Becky Frost is senior manager of consumer education for Experian’s ProtectMyID.
Memorial Day is the unofficial start of summer — and for many Americans it’s the beginning of moving season.
Indeed, summer is the busiest time for movers. College students are moving home for the summer or moving to campus for summer studies. Interns are moving into apartments. Families are relocating into and out of the Washington region.
As if moving wasn’t stressful enough, here’s one more thing to worry about: identity theft.
During a move, you are especially vulnerable: Like most people, you have likely accumulated a ton of things you no longer need. The things you leave behind can make you a potential candidate for identity theft.
Here are some steps to take to avoid falling victim:
• Be aware of how identity thieves operate. Identity thieves can target the homes of people who have recently moved or are on vacation. Keep your sensitive documents, like tax forms and medical information, in a secure place like a locking file cabinet or safe during the move.
Additionally, remember to shred old documents that contain sensitive or personal information. Properly recycle electronics for which you no longer have use. Identity thieves usually are long gone before you discover that you are a victim.
• Change your address. Remember that credit card companies, auto dealers, retailers and the like regularly send out mail. This unopened mail can pile up. There are still old-school identity thieves who target mailboxes, dumpsters and trash bins looking for a new identity — yours. If these unopened letters contain personal information, an identity thief may have just hit the jackpot.
Make sure your mobile phone bill and all utility accounts are forwarded to your new address. When moving, your mind can be completely focused on other things and it can be easy to overlook identity safeguards. A visit to your local post office, or going to www.usps.com can help ensure that all your mail arrives at the correct location.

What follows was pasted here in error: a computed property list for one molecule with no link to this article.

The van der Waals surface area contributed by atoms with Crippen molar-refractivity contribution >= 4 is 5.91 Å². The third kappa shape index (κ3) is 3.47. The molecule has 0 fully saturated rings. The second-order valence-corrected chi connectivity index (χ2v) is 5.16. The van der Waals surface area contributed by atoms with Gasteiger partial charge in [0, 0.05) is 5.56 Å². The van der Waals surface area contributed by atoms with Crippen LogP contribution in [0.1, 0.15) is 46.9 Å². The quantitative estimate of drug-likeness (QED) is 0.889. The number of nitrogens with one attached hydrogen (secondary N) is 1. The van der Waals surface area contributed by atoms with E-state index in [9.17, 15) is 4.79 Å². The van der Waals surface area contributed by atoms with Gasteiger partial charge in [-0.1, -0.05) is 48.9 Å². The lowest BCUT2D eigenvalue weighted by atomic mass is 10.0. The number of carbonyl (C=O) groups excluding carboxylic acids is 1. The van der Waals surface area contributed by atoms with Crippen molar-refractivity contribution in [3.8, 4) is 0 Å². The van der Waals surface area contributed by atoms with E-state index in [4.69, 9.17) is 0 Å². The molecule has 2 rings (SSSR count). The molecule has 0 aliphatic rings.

• Be on the lookout for dishonest moving companies. It’s important to select a reputable moving company and ask the right questions. The safety of your identity and the security of your personal belongings should be top priorities.
Is the person or company that you just hired bonded and insured, experienced, recommended and top rated on sites that review such services? These are people who will have complete access to your home. They may be tasked to pack important documents that contain sensitive personal information.
Research online and look for reviews and personal recommendations to make sure you pick the right moving company. Another good general rule is to keep extremely sensitive documents (like Social Security cards, birth certificates and the like) with you during the move.
• Manage your technology during the move. Mobile phones, computers and any device that stores sensitive data can easily be misplaced or stolen during a move. Set up your devices to automatically lock when not in use. Use software that enables you to wipe your data remotely in the event that the device is stolen. If you plan to sell, donate or recycle old devices, be sure data is wiped clean by a trustworthy source.
• Monitor your credit report regularly. Monitoring your credit report on a regular basis can help you keep track of how you maintain and manage your credit. It can also help you detect identity fraud early — allowing you to act quickly to prevent further damage to your credit.
Moving can be stressful enough. It can become extra challenging if your efforts are hampered by identity theft.